• rail and air services stopping or greatly reduced
  • eye and lung irritation and poor sanitation causing increased health risk.


Central North Island volcanic sources

Auckland is at risk from ash fall from several large and frequently active volcanoes in the central North Island and the possible reawakening of volcanic activity in Northland. 

In contrast to the Auckland field, eruptions from New Zealand stratovolcanoes such as Mount Ruapehu and Mount Taranaki/Egmont occur, on average, every 50 to 300 years. Over the past 80,000 years, eruptions from distant volcanoes have deposited at least 82 different ash layers, greater than 0.5mm thick, in Auckland. 

Here is a summary of the source of these layers compared to those identified from the AVF over the same period.


Number of identified tephra layers

Mount Egmont/Taranaki


Okataina and Taupo


Mount Tongariro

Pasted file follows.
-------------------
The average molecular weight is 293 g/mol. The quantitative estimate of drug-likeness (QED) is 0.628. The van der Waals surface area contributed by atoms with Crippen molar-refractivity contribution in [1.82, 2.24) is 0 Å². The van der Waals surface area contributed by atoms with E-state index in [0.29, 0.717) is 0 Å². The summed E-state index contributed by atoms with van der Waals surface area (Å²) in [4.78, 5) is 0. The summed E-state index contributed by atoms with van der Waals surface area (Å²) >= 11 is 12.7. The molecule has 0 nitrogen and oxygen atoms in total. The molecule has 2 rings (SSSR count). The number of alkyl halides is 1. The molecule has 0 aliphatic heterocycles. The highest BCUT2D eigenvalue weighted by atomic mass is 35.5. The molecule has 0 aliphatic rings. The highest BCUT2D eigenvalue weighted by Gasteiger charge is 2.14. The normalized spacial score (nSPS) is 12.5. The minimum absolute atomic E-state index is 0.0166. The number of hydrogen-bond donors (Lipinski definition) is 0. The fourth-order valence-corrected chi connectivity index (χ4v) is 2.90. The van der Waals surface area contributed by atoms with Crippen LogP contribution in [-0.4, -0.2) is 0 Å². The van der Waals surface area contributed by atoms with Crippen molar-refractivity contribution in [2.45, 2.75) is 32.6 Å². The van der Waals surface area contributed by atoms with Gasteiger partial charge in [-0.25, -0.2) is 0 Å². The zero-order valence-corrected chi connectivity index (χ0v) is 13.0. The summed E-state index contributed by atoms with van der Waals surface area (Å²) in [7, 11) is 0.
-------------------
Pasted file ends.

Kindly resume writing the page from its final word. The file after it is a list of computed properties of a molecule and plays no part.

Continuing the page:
Mayor Island


Auckland Volcanic Field (AVF) 


Whether ash from a distant eruption will reach Auckland, and the thickness of any associated ash deposit, depends on factors such as the type of eruption, its location, duration and wind direction. 

Some of the impacts that may occur include:

  • eye and lung irritation increasing health risks
  • high economic costs due to clean-up, damage to infrastructure, temporary business closures and adverse effects on tourism
  • economic losses due to damage of horticultural and agricultural industries
  • disrupted electricity supply with power outages if the ash is wet
  • widespread disruption to transport infrastructure including the closure of roads and airport facilities
  • disruption of fresh and waste water systems
  • disrupted communication systems due to interference, overloading or direct damage.


Monitoring volcanic hazards in Auckland

GNS Science, through the GeoNet Project, monitors volcanic hazards across New Zealand. It studies changes in volcanic activity through earthquake and gas monitoring, ground deformation and the composition, including chemical make-up, of crater lakes. 


More information 

To learn more about the monitoring methods used and the location of Auckland seismographs, visit the GeoNet website.  

Visit the GNS Science for more general information on volcanoes.